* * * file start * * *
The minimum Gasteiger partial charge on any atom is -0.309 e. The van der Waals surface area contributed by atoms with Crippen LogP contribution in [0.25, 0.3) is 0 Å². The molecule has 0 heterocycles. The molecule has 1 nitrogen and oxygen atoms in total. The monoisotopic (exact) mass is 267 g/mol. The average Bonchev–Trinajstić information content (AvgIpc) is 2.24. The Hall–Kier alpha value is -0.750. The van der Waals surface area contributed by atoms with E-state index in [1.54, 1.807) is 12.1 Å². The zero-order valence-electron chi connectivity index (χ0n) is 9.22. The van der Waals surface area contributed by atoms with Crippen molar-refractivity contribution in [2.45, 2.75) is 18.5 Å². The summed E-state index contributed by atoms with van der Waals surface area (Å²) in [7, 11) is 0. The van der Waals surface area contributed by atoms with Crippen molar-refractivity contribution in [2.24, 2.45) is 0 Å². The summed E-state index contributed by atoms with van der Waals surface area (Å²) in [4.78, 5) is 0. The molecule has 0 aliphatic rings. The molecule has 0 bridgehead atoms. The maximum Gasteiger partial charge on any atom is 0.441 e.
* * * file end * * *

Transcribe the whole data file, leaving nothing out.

The minimum Gasteiger partial charge on any atom is -0.309 e. The van der Waals surface area contributed by atoms with Crippen LogP contribution in [0.25, 0.3) is 0 Å². The molecule has 0 heterocycles. The molecule has 1 nitrogen and oxygen atoms in total. The monoisotopic (exact) mass is 267 g/mol. The average Bonchev–Trinajstić information content (AvgIpc) is 2.24. The Hall–Kier alpha value is -0.750. The van der Waals surface area contributed by atoms with E-state index in [1.54, 1.807) is 12.1 Å². The zero-order valence-electron chi connectivity index (χ0n) is 9.22. The van der Waals surface area contributed by atoms with Crippen molar-refractivity contribution in [2.45, 2.75) is 18.5 Å². The summed E-state index contributed by atoms with van der Waals surface area (Å²) in [7, 11) is 0. The van der Waals surface area contributed by atoms with Crippen molar-refractivity contribution in [2.24, 2.45) is 0 Å². The summed E-state index contributed by atoms with van der Waals surface area (Å²) in [4.78, 5) is 0. The molecule has 0 aliphatic rings. The molecule has 0 bridgehead atoms. The maximum Gasteiger partial charge on any atom is 0.441 e.